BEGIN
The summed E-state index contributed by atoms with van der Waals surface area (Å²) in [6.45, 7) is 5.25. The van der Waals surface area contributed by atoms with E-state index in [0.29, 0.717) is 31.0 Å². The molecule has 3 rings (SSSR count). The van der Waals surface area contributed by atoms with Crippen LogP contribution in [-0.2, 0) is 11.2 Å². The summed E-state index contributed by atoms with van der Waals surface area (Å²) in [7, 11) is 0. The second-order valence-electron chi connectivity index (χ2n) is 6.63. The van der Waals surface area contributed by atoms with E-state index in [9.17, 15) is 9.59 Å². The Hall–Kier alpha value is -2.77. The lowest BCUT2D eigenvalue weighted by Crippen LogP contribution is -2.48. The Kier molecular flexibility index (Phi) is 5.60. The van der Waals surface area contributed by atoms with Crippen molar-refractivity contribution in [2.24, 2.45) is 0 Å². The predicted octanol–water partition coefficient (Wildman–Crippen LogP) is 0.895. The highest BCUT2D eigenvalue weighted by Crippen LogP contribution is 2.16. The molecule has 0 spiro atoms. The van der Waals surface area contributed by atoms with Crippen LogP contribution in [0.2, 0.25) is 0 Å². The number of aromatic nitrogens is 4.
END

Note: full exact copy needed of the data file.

The summed E-state index contributed by atoms with van der Waals surface area (Å²) in [6.45, 7) is 5.25. The van der Waals surface area contributed by atoms with E-state index in [0.29, 0.717) is 31.0 Å². The molecule has 3 rings (SSSR count). The van der Waals surface area contributed by atoms with Crippen LogP contribution in [-0.2, 0) is 11.2 Å². The summed E-state index contributed by atoms with van der Waals surface area (Å²) in [7, 11) is 0. The second-order valence-electron chi connectivity index (χ2n) is 6.63. The van der Waals surface area contributed by atoms with E-state index in [9.17, 15) is 9.59 Å². The Hall–Kier alpha value is -2.77. The lowest BCUT2D eigenvalue weighted by Crippen LogP contribution is -2.48. The Kier molecular flexibility index (Phi) is 5.60. The van der Waals surface area contributed by atoms with Crippen molar-refractivity contribution in [2.24, 2.45) is 0 Å². The predicted octanol–water partition coefficient (Wildman–Crippen LogP) is 0.895. The highest BCUT2D eigenvalue weighted by Crippen LogP contribution is 2.16. The molecule has 0 spiro atoms. The van der Waals surface area contributed by atoms with Crippen LogP contribution in [0.2, 0.25) is 0 Å². The number of aromatic nitrogens is 4.